Malinowski never engaged in comparative studies. In fact, he was unable to do so because, though he wrote about needs, he focused on institutions. The structuralists, who do endeavor comparisons—or say they do—are caught by the fact that institutions, each of them growing out of the culture in which it is found, are not actually comparable entities. Comparative Functionalism seeks a way out of this dilemma, by focusing on the requisite functions for all social systems and seeking the institutions that perform these functions, building thereby a systematic understanding of the elements necessary to any society. Let me illustrate this. A Malinowskian approach to the law examines the internal meaning of legal actions—resolution of conflict and the definition of rights and obligations—in terms of the culture under investigation. In such an approach there is no one institution of law, separate from the remainder of the society; rather, one finds the law jobs performed by such institutions as kin groups, magical practices, and the like. On the other hand, the structuralists would have us compare legal institutions, and thus reduce the actuality of legal behavior to preconceived units of social action, thereby doing violence to the ethnographic data. The result is a reification of concepts and endless quibble over terminology. But if we focus on functions—on the law jobs to be performed—we can discover which of these are in fact universal and which are limited, and we can discover the diverse ways in which a particular functional need may be met. We can empirically test a functional, as opposed to a structural, model of society. Though the idea may seem simplicity itself, it was not a part of Malinowski’s schema and it does constitute a step forward in the theory of anthropological investigation. I must add that, though it seems a simple idea, it forces the anthropologist to face his own assumption about the universal character of man and the inherent needs of social systems—something many of my colleagues on both sides of the Atlantic are loath to do. But, since such assumptions can be formulated as premises to be tested by empirical data, it is really not so formidable to make them explicit…. We are beginning to discover that when societies are categorized into ecological types, they show a high degree of similarity in their basic organizational features. The social structure of peasant communities in politically organized socities—as Mr. Leach himself discovered in Ceylon—tend to have certain specific features. For instance, they characteristically have monogamous marriages, a patrilineal bias, and a tendency toward three-generation household systems. Such a point is not merely of theoretical interest; we find in West Africa, as a result of the formulation of modern states, a strain toward monogamy both in urban and peasant areas.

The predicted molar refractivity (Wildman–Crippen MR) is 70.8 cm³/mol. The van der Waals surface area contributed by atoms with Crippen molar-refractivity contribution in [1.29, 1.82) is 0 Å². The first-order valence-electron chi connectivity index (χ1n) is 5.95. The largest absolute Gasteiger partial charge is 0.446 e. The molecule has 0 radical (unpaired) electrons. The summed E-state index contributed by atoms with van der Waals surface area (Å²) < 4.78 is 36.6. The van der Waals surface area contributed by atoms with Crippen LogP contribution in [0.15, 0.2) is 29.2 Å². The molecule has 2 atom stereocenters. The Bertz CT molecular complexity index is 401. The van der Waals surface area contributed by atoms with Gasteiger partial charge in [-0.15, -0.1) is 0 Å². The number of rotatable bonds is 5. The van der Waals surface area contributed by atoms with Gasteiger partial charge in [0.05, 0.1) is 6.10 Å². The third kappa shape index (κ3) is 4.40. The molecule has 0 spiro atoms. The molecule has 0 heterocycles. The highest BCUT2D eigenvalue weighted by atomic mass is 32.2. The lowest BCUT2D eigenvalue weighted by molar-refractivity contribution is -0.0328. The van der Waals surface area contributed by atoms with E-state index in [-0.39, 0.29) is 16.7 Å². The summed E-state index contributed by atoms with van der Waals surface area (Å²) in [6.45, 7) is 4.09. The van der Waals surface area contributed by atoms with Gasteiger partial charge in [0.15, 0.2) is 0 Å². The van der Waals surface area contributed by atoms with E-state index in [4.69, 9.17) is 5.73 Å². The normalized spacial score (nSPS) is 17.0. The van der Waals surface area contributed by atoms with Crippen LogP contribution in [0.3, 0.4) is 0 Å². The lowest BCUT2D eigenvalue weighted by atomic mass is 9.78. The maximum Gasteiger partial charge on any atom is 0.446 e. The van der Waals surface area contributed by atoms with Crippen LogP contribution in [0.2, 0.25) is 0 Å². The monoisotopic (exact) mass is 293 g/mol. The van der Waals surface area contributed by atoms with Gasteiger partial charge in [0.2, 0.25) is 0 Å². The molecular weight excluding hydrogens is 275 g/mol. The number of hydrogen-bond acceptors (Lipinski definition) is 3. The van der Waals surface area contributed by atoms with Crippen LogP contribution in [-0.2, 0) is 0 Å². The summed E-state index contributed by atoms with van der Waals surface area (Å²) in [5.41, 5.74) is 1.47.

But these are “scientific” explanations and in Mr. Leach’s world anthropologists must either be humanist or scientist—good guys or bad guys, with the hallmark of the bad guys being the denial of free will to the human subjects. This is arrant nonsense. If we are endeavoring to explain human history rather than merely recount it, to explain social behavior rather than merely record it, we must put forth such efforts as we can to make our explanations verifiable. Scientists normally do this by testing hypotheses with as large a sample of controlled variables as can be mustered. Social scientists emulate this procedure as best they can with their sparse and recalcitrant data, not because science is good and humanities are bad, but because that is the only way to verify a causative statement other than by an appeal to common sense (i.e., folk attitudes). It may be that no science of human behavior is possible and we are wasting money on the behaviorial sciences; but so long as we (Mr. Leach and the British social anthropologists included) are making causative statements about human behavior, we are in fact making the metaphysical assumption that regularities exist to be discovered and verified.

In view of these considerations, the self-conscious apologia for British arrogance with which Mr. Leach opened his review takes on special poignancy.

Walter Goldschmidt

University of California

This Issue

January 26, 1967